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Sumosufa and other Umofa language games
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how to play with your words
This public article was written by dendana on 16 Oct 2017, 06:54.

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5. Umofa
Menu 1. Sumosufa 2. Other infixing games 3. Reversing games 4. Vowel-shifting games 5. Spoonerism games
[top]Sumosufa

Sumosufa is the most popular language game in Umofa. You can think of it as like Pig Latin— people use it to speak secretly around children, or just have fun making words sound weird. Some of the other language games are used to make puns.

Sumosufa is actually the word Umofa changed through certain rules. You first add s- to any vowel beginning a word, and then put the new first syllable before the last syllable of the word. So from Umofa you get Sumofa, and then Sumosufa.

To take a longer example, arofa-ya axeda itikunyagira-kamu 'He said "I am going to school now."' becomes sarofasa-ya saxesada sitikunyagira-kasimu.

[top]Other infixing games

Ufimofa is a game where you add <fi> between the first and second syllables, and any word-initial syllables containing a consonant take a prefixed uku-, so Umofa becomes Ufimofa, and tofa becomes ukutofifa.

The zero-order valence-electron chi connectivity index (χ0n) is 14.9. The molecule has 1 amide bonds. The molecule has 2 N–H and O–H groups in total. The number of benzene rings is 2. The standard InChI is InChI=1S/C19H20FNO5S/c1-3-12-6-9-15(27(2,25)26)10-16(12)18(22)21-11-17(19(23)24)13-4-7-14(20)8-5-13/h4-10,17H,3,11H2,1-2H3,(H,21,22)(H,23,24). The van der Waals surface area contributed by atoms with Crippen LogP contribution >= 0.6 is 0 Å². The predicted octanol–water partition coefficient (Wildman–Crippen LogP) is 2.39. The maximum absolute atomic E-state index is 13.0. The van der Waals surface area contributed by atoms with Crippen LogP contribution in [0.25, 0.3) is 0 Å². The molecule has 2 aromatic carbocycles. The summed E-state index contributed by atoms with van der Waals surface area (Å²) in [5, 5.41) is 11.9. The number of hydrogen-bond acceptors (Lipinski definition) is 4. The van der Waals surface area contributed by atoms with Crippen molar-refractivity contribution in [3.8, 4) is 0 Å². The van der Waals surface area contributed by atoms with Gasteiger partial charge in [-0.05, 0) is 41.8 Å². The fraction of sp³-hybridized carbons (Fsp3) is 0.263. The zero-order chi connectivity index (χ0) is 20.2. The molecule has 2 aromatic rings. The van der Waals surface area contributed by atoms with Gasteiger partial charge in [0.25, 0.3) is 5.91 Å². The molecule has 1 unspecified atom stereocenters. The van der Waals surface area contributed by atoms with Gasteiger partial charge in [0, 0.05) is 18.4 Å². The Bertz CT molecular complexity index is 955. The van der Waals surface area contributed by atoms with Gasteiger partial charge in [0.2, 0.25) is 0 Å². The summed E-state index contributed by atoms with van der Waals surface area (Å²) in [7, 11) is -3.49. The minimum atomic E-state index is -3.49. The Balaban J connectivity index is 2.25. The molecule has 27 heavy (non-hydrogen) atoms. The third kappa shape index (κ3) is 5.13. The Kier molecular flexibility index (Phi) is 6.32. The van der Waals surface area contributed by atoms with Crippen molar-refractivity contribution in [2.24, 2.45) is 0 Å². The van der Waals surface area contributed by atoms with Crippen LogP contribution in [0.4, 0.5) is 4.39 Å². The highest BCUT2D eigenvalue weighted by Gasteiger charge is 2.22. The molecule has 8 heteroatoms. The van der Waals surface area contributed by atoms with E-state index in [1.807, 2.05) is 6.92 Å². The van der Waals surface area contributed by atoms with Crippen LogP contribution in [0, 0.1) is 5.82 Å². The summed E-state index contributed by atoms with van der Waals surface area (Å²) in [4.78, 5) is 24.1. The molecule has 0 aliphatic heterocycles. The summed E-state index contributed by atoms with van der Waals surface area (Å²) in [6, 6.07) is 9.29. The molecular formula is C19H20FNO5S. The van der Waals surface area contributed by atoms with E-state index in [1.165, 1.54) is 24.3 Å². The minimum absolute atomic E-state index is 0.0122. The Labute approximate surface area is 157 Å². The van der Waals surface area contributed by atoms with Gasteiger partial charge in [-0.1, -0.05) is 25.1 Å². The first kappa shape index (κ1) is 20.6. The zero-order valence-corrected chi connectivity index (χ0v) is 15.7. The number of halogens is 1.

[top]Reversing games

The most popular reversing game is Umofa Akuru 'Backwards Umofa', and the concept is that you reverse all the syllables in a word, so tofa becomes fato.

There are three main strategies for dealing with syllables which do not already begin in a consonant. The most common are to add a f or s to the beginning of the syllable in question, but some people add a glide (y if any adjacent vowel is e or i, and w otherwise). So you may see famosu, famofu, or famowu as the equivalents of Umofa.

[top]Vowel-shifting games

Usually this only affects the first and last vowels of a word, and usually the vowels change in the cycle a > o > u > i > e > a and so on. So axofa becomes oxofo.

[top]Spoonerism games

There are a few variations, but the principle is that you switch sounds between words in the same phrase. This is usually dependent on context— it could be subject and verb, or noun and adjective. Usually the first vowels of each word are switched, but sometimes it's the final syllable. Since this game results in more ambiguity than the other games, people sometimes use this one to create puns.

For example, someone might turn ekucu ake udaya 'that jar of sugar' into ekucu, aya udake 'jars, you all are the world' if they want to be silly.
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